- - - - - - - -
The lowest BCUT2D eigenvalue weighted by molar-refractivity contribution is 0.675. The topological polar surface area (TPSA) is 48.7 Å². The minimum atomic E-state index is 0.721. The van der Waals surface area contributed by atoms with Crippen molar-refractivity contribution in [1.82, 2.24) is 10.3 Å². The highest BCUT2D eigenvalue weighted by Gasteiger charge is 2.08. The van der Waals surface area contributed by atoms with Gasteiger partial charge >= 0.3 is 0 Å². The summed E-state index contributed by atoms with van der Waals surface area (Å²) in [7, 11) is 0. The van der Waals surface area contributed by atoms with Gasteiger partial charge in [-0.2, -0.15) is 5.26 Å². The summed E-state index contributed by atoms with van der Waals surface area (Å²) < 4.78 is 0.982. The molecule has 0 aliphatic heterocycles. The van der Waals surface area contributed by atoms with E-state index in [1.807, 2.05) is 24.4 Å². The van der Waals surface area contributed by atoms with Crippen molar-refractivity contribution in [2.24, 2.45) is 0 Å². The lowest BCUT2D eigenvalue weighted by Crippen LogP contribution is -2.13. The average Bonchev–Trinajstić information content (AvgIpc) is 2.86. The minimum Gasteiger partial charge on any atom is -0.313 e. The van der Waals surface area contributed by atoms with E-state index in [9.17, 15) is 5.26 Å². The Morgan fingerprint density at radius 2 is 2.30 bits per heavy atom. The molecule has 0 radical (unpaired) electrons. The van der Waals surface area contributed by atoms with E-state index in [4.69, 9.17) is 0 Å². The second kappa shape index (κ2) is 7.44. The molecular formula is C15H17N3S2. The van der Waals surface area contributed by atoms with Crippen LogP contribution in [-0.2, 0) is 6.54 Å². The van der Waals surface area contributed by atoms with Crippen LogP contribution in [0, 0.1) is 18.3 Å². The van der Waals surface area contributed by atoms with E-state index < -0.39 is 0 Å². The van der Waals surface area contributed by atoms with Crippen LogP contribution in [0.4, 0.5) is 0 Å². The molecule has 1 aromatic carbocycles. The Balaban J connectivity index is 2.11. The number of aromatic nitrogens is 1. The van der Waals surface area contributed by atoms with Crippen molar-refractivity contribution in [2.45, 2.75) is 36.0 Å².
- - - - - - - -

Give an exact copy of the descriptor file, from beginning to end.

The lowest BCUT2D eigenvalue weighted by molar-refractivity contribution is 0.675. The topological polar surface area (TPSA) is 48.7 Å². The minimum atomic E-state index is 0.721. The van der Waals surface area contributed by atoms with Crippen molar-refractivity contribution in [1.82, 2.24) is 10.3 Å². The highest BCUT2D eigenvalue weighted by Gasteiger charge is 2.08. The van der Waals surface area contributed by atoms with Gasteiger partial charge >= 0.3 is 0 Å². The summed E-state index contributed by atoms with van der Waals surface area (Å²) in [7, 11) is 0. The van der Waals surface area contributed by atoms with Gasteiger partial charge in [-0.2, -0.15) is 5.26 Å². The summed E-state index contributed by atoms with van der Waals surface area (Å²) < 4.78 is 0.982. The molecule has 0 aliphatic heterocycles. The van der Waals surface area contributed by atoms with E-state index in [1.807, 2.05) is 24.4 Å². The van der Waals surface area contributed by atoms with Crippen molar-refractivity contribution in [2.24, 2.45) is 0 Å². The lowest BCUT2D eigenvalue weighted by Crippen LogP contribution is -2.13. The average Bonchev–Trinajstić information content (AvgIpc) is 2.86. The minimum Gasteiger partial charge on any atom is -0.313 e. The van der Waals surface area contributed by atoms with E-state index in [9.17, 15) is 5.26 Å². The Morgan fingerprint density at radius 2 is 2.30 bits per heavy atom. The molecule has 0 radical (unpaired) electrons. The van der Waals surface area contributed by atoms with E-state index in [4.69, 9.17) is 0 Å². The second kappa shape index (κ2) is 7.44. The molecular formula is C15H17N3S2. The van der Waals surface area contributed by atoms with Crippen LogP contribution in [-0.2, 0) is 6.54 Å². The van der Waals surface area contributed by atoms with Crippen LogP contribution in [0, 0.1) is 18.3 Å². The van der Waals surface area contributed by atoms with E-state index < -0.39 is 0 Å². The van der Waals surface area contributed by atoms with Crippen LogP contribution in [0.4, 0.5) is 0 Å². The molecule has 1 aromatic carbocycles. The Balaban J connectivity index is 2.11. The number of aromatic nitrogens is 1. The van der Waals surface area contributed by atoms with Crippen molar-refractivity contribution in [2.45, 2.75) is 36.0 Å².